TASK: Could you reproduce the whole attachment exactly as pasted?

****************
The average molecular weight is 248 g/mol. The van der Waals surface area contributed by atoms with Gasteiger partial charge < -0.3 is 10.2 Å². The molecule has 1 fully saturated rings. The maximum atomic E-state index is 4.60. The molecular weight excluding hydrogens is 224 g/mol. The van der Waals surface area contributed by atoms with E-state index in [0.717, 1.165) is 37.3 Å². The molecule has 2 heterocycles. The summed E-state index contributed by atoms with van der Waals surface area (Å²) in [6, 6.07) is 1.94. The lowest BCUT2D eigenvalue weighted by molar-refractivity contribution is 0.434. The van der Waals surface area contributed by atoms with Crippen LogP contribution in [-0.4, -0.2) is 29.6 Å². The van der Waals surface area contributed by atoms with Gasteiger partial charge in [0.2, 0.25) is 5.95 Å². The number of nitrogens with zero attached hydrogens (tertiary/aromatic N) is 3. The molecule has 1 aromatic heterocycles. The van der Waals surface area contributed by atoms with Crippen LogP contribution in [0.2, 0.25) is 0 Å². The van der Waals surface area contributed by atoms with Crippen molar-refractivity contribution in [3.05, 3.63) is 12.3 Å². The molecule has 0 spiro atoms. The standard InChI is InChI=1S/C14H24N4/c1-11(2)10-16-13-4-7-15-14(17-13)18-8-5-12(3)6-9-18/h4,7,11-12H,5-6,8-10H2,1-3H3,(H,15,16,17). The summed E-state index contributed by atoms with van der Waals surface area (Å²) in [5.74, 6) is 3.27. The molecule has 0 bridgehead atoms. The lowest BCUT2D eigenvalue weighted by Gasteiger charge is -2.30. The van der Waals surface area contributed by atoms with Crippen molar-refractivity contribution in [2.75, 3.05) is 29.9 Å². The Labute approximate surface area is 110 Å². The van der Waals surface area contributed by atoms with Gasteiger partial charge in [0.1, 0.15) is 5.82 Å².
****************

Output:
The average molecular weight is 248 g/mol. The van der Waals surface area contributed by atoms with Gasteiger partial charge < -0.3 is 10.2 Å². The molecule has 1 fully saturated rings. The maximum atomic E-state index is 4.60. The molecular weight excluding hydrogens is 224 g/mol. The van der Waals surface area contributed by atoms with E-state index in [0.717, 1.165) is 37.3 Å². The molecule has 2 heterocycles. The summed E-state index contributed by atoms with van der Waals surface area (Å²) in [6, 6.07) is 1.94. The lowest BCUT2D eigenvalue weighted by molar-refractivity contribution is 0.434. The van der Waals surface area contributed by atoms with Crippen LogP contribution in [-0.4, -0.2) is 29.6 Å². The van der Waals surface area contributed by atoms with Gasteiger partial charge in [0.2, 0.25) is 5.95 Å². The number of nitrogens with zero attached hydrogens (tertiary/aromatic N) is 3. The molecule has 1 aromatic heterocycles. The van der Waals surface area contributed by atoms with Crippen LogP contribution in [0.2, 0.25) is 0 Å². The van der Waals surface area contributed by atoms with Crippen molar-refractivity contribution in [3.05, 3.63) is 12.3 Å². The molecule has 0 spiro atoms. The standard InChI is InChI=1S/C14H24N4/c1-11(2)10-16-13-4-7-15-14(17-13)18-8-5-12(3)6-9-18/h4,7,11-12H,5-6,8-10H2,1-3H3,(H,15,16,17). The summed E-state index contributed by atoms with van der Waals surface area (Å²) in [5.74, 6) is 3.27. The molecule has 0 bridgehead atoms. The lowest BCUT2D eigenvalue weighted by Gasteiger charge is -2.30. The van der Waals surface area contributed by atoms with Crippen molar-refractivity contribution in [2.75, 3.05) is 29.9 Å². The Labute approximate surface area is 110 Å². The van der Waals surface area contributed by atoms with Gasteiger partial charge in [0.1, 0.15) is 5.82 Å².